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Reimbursement summary for angioplasty of arteries of lower extremities

This post presents an extract from our reimbursement analysis for angioplasty of arteries lower extremities using plain and drug-coated balloons (DCBs) for peripheral artery disease in England, France and Germany. Plain balloon angioplasty is reimbursement via DRG solely and DCBs are reimbursement via combination of DRG and add-on reimbursement.
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Published health technology assessments in Wales in Q4 of 2022

Health Technology Wales (HTW) is a national body working to improve the quality of care in Wales. It is funded by Welsh Government and hosted within NHS Wales but independent of both. HTW covers medical devices, diagnostics, procedures, psychological therapies, models of care, and social care support, excluding pharmaceuticals.

HTW uses a staged process of assessment by developing three types of documents. Anyone can suggest a topic, and HTW also performs active horizon scanning. The topic exploration report (TER) aimed to assess whether there is enough available evidence to proceed with a full appraisal and whether the topic meets the appraisal selection criteria. Based on the TER conclusions, HTW's Assessment Group decides whether to progress this topic further. If yes, the following two documents are developed: Evidence Appraisal Report (EAR) and Guidance (GUI). Recommendations are not mandatory; the status of HTW guidance is "adopt or justify," meaning that the local health board and other relevant bodies are expected to report on how they have considered the appraisal and guidance. If they have chosen not to adopt HTW guidance, they are asked to outline their rationale and justify their decision.

Three topic apprisals were completed in the Q4 of 2022 with the publication of the Evidence Appraisal Report (EAR) and Guidance (GUI).

One technology received positive recommendations:

  • The evidence supports the routine adoption of continuous topical oxygen therapy to treat patients with chronic non-healing and complex diabetic foot ulcers. The use of continuous topical oxygen therapy (TOT), in addition to the standard of care, increases the number of wounds with complete wound healing and reduces the wound area and time to healing, as compared with the standard of care alone. Economic analysis indicates that the use of continuous TOT results in a greater benefit to patients at a lower cost compared with standard care. Cost savings of £211 per patient are estimated. When considering the projected prevalence of chronic non-healing and complex diabetic foot ulcers over the next five years in Wales, this could translate to total cost savings of £8,637.

Two technologies were not recommended for routine adoption:

  • The evidence does not support the routine adoption of left atrial appendage occlusion (LAAO) in adults with non-valvular atrial fibrillation who have contraindications to oral anticoagulation. There are no comparative studies of left atrial appendage device occlusion compared with standard care in adults with non-valvular atrial fibrillation in whom oral anticoagulation is contraindicated, although non-comparative observational studies suggest that LAAO reduces the rate of ischaemic stroke. The cost-utility analysis concludes that while LAAO, in addition to standard care, may be more effective than standard care with aspirin alone, it is cost-incurring and not cost-effective with an ICER (incremental cost-effectiveness ratio) of £42,302 per QALY (quality-adjusted life year);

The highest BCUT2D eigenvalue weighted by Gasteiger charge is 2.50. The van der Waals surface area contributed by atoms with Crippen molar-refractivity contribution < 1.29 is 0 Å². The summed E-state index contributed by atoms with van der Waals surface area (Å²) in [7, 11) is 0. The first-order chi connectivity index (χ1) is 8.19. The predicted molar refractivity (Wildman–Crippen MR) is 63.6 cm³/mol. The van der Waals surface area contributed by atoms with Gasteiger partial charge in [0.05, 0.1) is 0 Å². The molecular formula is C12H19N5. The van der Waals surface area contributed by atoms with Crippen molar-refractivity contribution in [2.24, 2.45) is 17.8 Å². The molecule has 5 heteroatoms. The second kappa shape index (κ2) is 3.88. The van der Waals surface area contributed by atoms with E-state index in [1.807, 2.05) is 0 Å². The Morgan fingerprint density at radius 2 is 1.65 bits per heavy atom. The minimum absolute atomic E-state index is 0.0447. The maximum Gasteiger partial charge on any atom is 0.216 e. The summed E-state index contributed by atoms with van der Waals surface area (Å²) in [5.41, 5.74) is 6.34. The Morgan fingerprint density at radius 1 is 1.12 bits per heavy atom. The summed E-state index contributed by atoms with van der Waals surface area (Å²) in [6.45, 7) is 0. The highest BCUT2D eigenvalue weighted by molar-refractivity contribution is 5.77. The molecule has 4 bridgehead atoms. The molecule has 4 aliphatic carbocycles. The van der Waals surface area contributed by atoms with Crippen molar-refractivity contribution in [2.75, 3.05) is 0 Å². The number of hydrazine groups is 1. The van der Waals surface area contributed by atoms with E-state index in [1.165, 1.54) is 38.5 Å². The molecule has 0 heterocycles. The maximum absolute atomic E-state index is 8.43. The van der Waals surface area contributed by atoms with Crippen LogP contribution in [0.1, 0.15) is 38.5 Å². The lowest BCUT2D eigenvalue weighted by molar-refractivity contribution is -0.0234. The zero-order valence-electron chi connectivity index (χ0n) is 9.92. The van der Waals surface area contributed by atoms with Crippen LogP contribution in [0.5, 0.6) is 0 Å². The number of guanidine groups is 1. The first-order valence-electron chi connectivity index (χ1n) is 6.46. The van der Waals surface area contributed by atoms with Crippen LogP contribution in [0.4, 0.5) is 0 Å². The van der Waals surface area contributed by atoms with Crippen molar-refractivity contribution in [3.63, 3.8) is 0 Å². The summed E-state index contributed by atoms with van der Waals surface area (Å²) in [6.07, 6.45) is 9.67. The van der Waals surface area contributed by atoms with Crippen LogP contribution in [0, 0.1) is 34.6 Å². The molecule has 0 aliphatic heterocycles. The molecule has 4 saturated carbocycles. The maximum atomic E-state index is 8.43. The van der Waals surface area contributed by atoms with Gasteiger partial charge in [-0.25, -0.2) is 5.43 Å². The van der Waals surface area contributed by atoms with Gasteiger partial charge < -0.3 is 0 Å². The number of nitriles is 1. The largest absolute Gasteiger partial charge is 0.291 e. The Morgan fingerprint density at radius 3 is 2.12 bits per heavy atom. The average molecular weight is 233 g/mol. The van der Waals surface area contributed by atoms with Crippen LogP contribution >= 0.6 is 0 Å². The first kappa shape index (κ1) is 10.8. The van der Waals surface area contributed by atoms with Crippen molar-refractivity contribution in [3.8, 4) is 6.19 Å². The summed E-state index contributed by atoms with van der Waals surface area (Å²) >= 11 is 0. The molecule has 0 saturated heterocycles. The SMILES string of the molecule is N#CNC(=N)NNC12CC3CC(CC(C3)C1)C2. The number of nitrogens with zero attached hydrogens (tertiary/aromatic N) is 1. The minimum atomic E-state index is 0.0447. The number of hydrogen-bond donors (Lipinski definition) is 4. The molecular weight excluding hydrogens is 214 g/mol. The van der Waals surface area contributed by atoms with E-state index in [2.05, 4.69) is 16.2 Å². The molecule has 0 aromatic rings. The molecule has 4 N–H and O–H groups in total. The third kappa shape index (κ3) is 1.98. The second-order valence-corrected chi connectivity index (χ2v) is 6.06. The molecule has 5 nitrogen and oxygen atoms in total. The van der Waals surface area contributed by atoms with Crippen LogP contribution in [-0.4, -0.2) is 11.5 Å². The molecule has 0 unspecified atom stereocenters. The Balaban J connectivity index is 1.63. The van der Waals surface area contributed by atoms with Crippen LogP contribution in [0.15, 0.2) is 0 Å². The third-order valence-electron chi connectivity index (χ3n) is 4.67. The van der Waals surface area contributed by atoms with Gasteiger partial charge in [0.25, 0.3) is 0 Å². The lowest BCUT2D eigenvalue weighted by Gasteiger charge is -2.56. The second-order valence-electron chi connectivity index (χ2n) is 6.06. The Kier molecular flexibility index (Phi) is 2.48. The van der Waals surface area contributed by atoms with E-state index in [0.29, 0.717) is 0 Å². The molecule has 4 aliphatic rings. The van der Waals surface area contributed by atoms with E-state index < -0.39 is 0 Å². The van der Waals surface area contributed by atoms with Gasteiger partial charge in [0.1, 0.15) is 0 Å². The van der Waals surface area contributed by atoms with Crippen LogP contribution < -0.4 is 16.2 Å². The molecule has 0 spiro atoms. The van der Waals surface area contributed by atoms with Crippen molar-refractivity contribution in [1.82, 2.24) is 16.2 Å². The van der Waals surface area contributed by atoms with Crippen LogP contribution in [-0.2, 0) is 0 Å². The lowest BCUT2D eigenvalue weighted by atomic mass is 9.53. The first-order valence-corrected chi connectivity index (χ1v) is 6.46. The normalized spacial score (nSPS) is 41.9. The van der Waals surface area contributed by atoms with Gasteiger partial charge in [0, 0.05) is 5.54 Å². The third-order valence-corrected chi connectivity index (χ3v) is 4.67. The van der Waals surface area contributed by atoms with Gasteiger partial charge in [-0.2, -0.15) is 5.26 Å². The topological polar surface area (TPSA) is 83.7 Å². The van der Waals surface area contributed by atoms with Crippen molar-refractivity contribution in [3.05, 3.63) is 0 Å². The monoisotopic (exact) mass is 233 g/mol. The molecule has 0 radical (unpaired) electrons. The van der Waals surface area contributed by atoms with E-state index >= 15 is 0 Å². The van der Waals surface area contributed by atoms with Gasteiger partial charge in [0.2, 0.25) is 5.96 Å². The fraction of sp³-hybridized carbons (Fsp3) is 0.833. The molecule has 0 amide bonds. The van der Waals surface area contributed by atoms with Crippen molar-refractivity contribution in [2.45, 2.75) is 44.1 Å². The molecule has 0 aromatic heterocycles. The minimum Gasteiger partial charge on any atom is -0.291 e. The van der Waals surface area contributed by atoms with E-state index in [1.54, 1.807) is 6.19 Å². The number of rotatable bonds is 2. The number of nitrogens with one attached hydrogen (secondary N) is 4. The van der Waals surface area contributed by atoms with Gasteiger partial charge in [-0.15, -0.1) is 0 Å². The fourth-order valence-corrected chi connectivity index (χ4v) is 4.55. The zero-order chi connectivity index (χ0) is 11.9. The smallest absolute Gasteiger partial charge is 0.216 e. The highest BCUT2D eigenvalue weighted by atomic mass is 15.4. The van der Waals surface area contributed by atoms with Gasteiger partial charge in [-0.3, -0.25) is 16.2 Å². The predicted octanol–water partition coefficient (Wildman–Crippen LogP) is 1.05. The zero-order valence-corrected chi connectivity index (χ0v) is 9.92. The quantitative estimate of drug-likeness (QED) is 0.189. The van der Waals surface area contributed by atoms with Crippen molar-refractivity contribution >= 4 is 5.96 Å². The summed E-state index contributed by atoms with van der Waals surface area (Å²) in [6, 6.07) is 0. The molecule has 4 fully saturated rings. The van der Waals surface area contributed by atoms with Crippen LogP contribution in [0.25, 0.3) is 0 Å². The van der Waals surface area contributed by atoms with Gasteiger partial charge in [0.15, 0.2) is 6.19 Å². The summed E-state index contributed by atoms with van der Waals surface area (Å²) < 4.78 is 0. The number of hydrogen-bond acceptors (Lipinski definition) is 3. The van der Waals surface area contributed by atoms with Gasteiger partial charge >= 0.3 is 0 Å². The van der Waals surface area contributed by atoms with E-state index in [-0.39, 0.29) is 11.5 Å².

• The evidence partially supports the adoption of virtual reality (VR) interventions for the management of pain and anxiety in adults and children undergoing medical procedures, but the evidence is insufficient to support routine adoption. The use of VR reduces pain and anxiety associated with a range of medical procedures as compared with standard care and is well tolerated. While there is the potential for cost savings through a reduction in the use of analgesics, sedation, or anesthesia, the evidence to support this is currently limited. HTW would encourage the gathering of further evidence to define the economic and clinical impact of virtual reality in more detail.

In Q4 of 2022, HTW's Assessment Group evaluated the following topics but decided not to proceed with the full appraisals:

  • Virtual wards to deliver care in community settings. There is uncertainty within the evidence based on variability in models of service delivery and relevant patient populations;
  • Genetic testing for prostate cancer care, including pharmacogenetics testing to inform prostate cancer treatment;
  • Adjunctive autofluorescence imaging of oral mucosal abnormalities to identify malignancy or premalignancy, including, but not limited to, OralID. The evidence base was not sufficient for a full appraisal;
  • Geniculate artery embolisation to relieve long-term pain for adults with knee osteoarthritis. There was a lack of evidence to inform decision-making.

See the full details here.

This news is just one of about 300 market access news collected by our team in the subscription services "HTA Alerts" and "Reimbursement Alerts" every two weeks from more than 80 organizations. Access our paid subscription services to stay on top of all developments specifically for your products in Europe (reimbursement news) and globally (HTA news). Contact us to get a free, three-month, no-obligation trial.